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Okay. Back to business (but really, please vote! This $10K can make the difference between us making our budget or not.)
Funny how things change. Isn’t it?
If you would have told me one year ago that I’d be opening a restaurant–a mac and cheese restaurant, with a girl I hardly knew–I would have laughed. Really, who does that?
And now it’s fall again, and I put an extra layer on when I walk Ema in the mornings. But I’m not sitting behind a desk. I’m sitting at a cafe, at 9:30am, trying to finish this post so I can continue my search for used equipment. Who would have thought…
Think about it. What aspect of your life did you not expect? Is there anything that makes you think, “Damn. I never saw that coming.”
No? Really? Well maybe that should be somewhat of a priority. Make a change, even a small one, and see how it feels. Plant a garden, start running, take up yoga–start anything that can grow and evolve, and see what happens one year from today. Who knows, maybe you have gift you never knew about.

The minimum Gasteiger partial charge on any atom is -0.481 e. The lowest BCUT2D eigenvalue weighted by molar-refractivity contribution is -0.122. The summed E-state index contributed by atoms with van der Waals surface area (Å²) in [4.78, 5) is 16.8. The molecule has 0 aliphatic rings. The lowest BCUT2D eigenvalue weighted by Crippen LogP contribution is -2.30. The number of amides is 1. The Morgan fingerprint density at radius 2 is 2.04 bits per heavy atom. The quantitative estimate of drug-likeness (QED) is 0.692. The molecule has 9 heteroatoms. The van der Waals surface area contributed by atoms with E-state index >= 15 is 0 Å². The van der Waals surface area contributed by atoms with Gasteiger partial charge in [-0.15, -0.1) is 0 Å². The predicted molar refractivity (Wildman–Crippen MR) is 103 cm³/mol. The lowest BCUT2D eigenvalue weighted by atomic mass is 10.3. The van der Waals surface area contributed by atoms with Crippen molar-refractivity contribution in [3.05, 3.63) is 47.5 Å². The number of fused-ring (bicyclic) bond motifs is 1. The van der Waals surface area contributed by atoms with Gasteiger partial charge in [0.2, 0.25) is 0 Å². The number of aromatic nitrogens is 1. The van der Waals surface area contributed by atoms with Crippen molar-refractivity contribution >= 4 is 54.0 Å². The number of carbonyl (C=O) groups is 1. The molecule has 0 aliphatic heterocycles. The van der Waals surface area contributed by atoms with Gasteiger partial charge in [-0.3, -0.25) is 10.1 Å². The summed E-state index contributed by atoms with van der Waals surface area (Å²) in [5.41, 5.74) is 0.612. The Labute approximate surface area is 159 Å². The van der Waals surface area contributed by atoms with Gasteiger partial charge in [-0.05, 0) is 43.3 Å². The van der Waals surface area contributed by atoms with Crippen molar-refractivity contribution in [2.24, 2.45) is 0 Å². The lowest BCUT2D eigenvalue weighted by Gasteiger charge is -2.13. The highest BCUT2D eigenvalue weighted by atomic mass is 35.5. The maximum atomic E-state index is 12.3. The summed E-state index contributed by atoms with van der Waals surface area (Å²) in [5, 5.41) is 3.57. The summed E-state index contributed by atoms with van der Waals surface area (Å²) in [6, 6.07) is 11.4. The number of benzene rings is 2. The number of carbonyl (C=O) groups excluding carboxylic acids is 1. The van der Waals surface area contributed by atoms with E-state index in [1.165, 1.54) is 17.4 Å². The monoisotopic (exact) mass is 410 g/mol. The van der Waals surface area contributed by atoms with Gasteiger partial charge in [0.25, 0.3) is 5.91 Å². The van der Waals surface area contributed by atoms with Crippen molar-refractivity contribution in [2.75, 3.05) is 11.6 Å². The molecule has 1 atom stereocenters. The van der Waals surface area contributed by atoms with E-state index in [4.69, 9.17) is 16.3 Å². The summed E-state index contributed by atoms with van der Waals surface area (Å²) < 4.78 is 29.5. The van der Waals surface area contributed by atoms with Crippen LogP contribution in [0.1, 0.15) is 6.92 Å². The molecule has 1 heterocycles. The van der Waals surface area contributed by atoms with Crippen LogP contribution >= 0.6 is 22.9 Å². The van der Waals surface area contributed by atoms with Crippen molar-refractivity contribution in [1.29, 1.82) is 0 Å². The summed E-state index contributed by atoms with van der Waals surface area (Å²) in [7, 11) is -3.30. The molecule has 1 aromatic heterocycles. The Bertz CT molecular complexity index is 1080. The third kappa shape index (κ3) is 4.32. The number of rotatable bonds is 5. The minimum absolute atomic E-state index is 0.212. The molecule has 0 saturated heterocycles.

There are constants in my life though. Things I can count on to stay the same. Alejandro, my most important constant . . . and this gravlax recipe. I have wanted to make this recipe for ages– since I first saw it in Saveur.
And now, a year later, I made gravlax. Damn good gravlax. And I’m opening a restaurant. Who knew?
How to Make Gravlax
(technique adapted from saveur magazine)
2 pounds, center-cut, wild, pacific salmon (debone with a tweezer. Makes life much easier.)
2/3 cup kosher salt
1/3 cup sugar
2 tablespoons marash pepper
1 tablespoons ground cumin
1 tablespoon paprika
2 tablespoons crushed black peppercorns
Combine all of the spices into a large bowl.
Cover a plate with plastic wrap, and pour half of the spices on top. Place the salmon on top of the spices, skin side down, and cover with the rest of the spice mixture.
Wrap tightly with plastic wrap, and refrigerate for 48-72 hours. Every 12 hours, flip and redistribute the spices with your fingers. You’ll notice that it’ll be extremely wet–that’s okay. The brine is pulling the moisture out of the salmon.
The salmon will feel firm when fully cured. Unwrap, and throw out the brine. Rinse the salmon under cold water, and pat dry with a paper towel. Use a very sharp knife to thinly slice against the grain.
You can serve it many ways, but my favorite is on a toasted baguette with avocado, drizzled with good olive oil and course salt.
Where I Shopped:
Wild Salmon: Ver Brugge, Oakland